On paper, this seems like the sort of My Dying Bride album I would have totally lost my shit over – for the first time in 13 years, violin was once again a part of the MDB sound. As I’ve already stated, I much prefer MDB with a violin, but there was something about this album that initially left me cold. More specifically, I felt like Katie Stone’s violin parts too closely mimicked what Martin Powell would have done had he still been in the band. In retrospect, though, I think that Stone was given an impossible task on this record and I may have been judging her too harshly. Not only was she essentially replacing Martin Powell on violin, she was also replacing keyboardist Sarah Stanton, who breathed new life into the band on Songs of Darkness, Words of Light. Perhaps she felt the pressure as well, since she left the band shortly after the release of For Lies I Sire in order to return to her studies, to be replaced by current violinist/keyboardist Shaun Macgowan.
On a song-by-song basis, For Lies I Sire is an incredibly strong record. “My Body, A Funeral” continues the band’s recent trend (excepting “To Remain Tombless” from A Line of Deathless Kings, which is boring as fuck) of starting strong – top-notch interplay between Craighan and Glencross, the introduction of Stone’s violin, and a confident-sounding vocal from Stainthorpe. It’s followed by surprisingly heavy (given its lyrics) “Fall With Me,” which even includes a section of staccato riffing and a borderline-proggy section.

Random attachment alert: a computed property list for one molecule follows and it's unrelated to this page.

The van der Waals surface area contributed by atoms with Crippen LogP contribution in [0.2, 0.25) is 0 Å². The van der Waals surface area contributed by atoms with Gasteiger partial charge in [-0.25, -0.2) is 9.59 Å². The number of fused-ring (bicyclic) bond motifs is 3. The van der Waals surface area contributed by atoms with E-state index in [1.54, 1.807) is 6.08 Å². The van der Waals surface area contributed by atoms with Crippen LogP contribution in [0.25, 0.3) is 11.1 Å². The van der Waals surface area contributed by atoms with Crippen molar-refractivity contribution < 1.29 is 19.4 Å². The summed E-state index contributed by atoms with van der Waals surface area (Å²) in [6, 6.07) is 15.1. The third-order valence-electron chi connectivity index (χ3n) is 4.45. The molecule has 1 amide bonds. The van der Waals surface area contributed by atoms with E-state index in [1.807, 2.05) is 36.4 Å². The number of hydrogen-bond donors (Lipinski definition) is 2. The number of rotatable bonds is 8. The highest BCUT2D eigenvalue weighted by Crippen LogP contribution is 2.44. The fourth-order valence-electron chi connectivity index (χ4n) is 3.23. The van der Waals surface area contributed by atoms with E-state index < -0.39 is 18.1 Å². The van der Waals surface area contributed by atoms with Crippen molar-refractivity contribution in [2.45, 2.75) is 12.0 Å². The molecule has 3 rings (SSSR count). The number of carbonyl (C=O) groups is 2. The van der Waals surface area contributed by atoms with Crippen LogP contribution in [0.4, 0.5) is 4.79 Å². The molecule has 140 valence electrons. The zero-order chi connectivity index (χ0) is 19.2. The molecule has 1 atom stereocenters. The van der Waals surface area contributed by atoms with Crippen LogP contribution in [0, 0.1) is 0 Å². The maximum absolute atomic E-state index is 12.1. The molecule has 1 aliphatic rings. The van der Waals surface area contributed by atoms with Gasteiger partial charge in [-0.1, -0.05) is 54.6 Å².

Other highlights include the lovely “The Lies I Sire,” which is carried in large part by the bass during the mellower sections, the twin-guitar and piano driven “Echoes From a Hollow Soul,” the dramatic “Santuario Di Sangue,” and epic closer “Death Triumphant,” which may be the most successful 10+ minute track in the band’s post-The Angel discography.
If I have one complaint with the album, however, it’s with the way Stainthorpe’s vocals are mixed. For starters, they’re a bit too prominent, which makes very clear how limited a range he actually has with his cleans. As if to compensate for that, there are numerous vocal effects employed, including entirely too much doubling and/or layering of his lines. That being said, though, knocking a MDB album for the vocals seems to be a bit silly – we all know Stainthorpe’s voice isn’t the strongest, but we love him anyway.
5. Feel the Misery